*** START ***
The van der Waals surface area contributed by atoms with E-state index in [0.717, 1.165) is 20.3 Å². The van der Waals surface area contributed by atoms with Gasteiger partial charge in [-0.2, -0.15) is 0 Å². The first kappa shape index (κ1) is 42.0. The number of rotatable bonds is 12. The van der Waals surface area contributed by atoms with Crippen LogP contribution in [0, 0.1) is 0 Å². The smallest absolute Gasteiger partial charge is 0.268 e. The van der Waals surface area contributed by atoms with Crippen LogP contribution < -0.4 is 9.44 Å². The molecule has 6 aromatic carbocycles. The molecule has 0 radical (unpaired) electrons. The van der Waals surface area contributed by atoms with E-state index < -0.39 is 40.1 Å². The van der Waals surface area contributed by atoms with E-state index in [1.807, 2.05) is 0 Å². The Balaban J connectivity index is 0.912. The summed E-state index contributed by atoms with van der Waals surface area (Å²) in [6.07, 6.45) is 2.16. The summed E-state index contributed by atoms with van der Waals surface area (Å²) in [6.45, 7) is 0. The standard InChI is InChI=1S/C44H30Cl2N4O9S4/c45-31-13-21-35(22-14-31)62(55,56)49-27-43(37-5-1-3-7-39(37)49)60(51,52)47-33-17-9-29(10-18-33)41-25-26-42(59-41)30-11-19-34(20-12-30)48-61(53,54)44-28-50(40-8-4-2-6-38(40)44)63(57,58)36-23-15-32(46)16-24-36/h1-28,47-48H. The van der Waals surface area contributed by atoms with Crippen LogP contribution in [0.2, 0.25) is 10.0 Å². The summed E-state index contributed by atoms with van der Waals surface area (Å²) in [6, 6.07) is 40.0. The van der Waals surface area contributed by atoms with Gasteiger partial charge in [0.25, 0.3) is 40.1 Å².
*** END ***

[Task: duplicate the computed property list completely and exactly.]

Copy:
The van der Waals surface area contributed by atoms with E-state index in [0.717, 1.165) is 20.3 Å². The van der Waals surface area contributed by atoms with Gasteiger partial charge in [-0.2, -0.15) is 0 Å². The first kappa shape index (κ1) is 42.0. The number of rotatable bonds is 12. The van der Waals surface area contributed by atoms with Crippen LogP contribution in [0, 0.1) is 0 Å². The smallest absolute Gasteiger partial charge is 0.268 e. The van der Waals surface area contributed by atoms with Crippen LogP contribution < -0.4 is 9.44 Å². The molecule has 6 aromatic carbocycles. The molecule has 0 radical (unpaired) electrons. The van der Waals surface area contributed by atoms with E-state index < -0.39 is 40.1 Å². The van der Waals surface area contributed by atoms with E-state index in [1.807, 2.05) is 0 Å². The Balaban J connectivity index is 0.912. The summed E-state index contributed by atoms with van der Waals surface area (Å²) in [6.07, 6.45) is 2.16. The summed E-state index contributed by atoms with van der Waals surface area (Å²) in [6.45, 7) is 0. The standard InChI is InChI=1S/C44H30Cl2N4O9S4/c45-31-13-21-35(22-14-31)62(55,56)49-27-43(37-5-1-3-7-39(37)49)60(51,52)47-33-17-9-29(10-18-33)41-25-26-42(59-41)30-11-19-34(20-12-30)48-61(53,54)44-28-50(40-8-4-2-6-38(40)44)63(57,58)36-23-15-32(46)16-24-36/h1-28,47-48H. The van der Waals surface area contributed by atoms with Crippen LogP contribution in [0.2, 0.25) is 10.0 Å². The summed E-state index contributed by atoms with van der Waals surface area (Å²) in [6, 6.07) is 40.0. The van der Waals surface area contributed by atoms with Gasteiger partial charge in [0.25, 0.3) is 40.1 Å².